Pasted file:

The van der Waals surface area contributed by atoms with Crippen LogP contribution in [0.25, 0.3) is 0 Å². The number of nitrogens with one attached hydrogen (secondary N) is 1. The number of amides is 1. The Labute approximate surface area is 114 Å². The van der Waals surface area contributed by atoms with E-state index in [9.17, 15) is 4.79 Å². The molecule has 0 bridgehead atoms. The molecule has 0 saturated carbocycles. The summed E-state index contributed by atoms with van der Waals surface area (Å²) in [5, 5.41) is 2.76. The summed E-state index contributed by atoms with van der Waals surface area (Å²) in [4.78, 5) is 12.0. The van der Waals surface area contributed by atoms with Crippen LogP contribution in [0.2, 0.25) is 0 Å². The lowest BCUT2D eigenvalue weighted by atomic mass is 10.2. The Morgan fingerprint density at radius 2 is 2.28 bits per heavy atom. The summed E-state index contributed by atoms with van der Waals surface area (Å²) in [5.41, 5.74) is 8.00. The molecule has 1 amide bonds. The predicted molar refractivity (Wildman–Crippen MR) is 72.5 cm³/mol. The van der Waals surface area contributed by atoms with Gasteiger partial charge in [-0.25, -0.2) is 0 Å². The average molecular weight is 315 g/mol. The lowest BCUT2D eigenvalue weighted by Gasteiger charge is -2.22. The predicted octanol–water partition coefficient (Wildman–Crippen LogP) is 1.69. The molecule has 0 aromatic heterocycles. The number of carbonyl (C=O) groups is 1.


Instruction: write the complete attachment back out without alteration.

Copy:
The van der Waals surface area contributed by atoms with Crippen LogP contribution in [0.25, 0.3) is 0 Å². The number of nitrogens with one attached hydrogen (secondary N) is 1. The number of amides is 1. The Labute approximate surface area is 114 Å². The van der Waals surface area contributed by atoms with E-state index in [9.17, 15) is 4.79 Å². The molecule has 0 bridgehead atoms. The molecule has 0 saturated carbocycles. The summed E-state index contributed by atoms with van der Waals surface area (Å²) in [5, 5.41) is 2.76. The summed E-state index contributed by atoms with van der Waals surface area (Å²) in [4.78, 5) is 12.0. The van der Waals surface area contributed by atoms with Crippen LogP contribution in [0.2, 0.25) is 0 Å². The lowest BCUT2D eigenvalue weighted by atomic mass is 10.2. The Morgan fingerprint density at radius 2 is 2.28 bits per heavy atom. The summed E-state index contributed by atoms with van der Waals surface area (Å²) in [5.41, 5.74) is 8.00. The molecule has 1 amide bonds. The predicted molar refractivity (Wildman–Crippen MR) is 72.5 cm³/mol. The van der Waals surface area contributed by atoms with Gasteiger partial charge in [-0.25, -0.2) is 0 Å². The average molecular weight is 315 g/mol. The lowest BCUT2D eigenvalue weighted by Gasteiger charge is -2.22. The predicted octanol–water partition coefficient (Wildman–Crippen LogP) is 1.69. The molecule has 0 aromatic heterocycles. The number of carbonyl (C=O) groups is 1.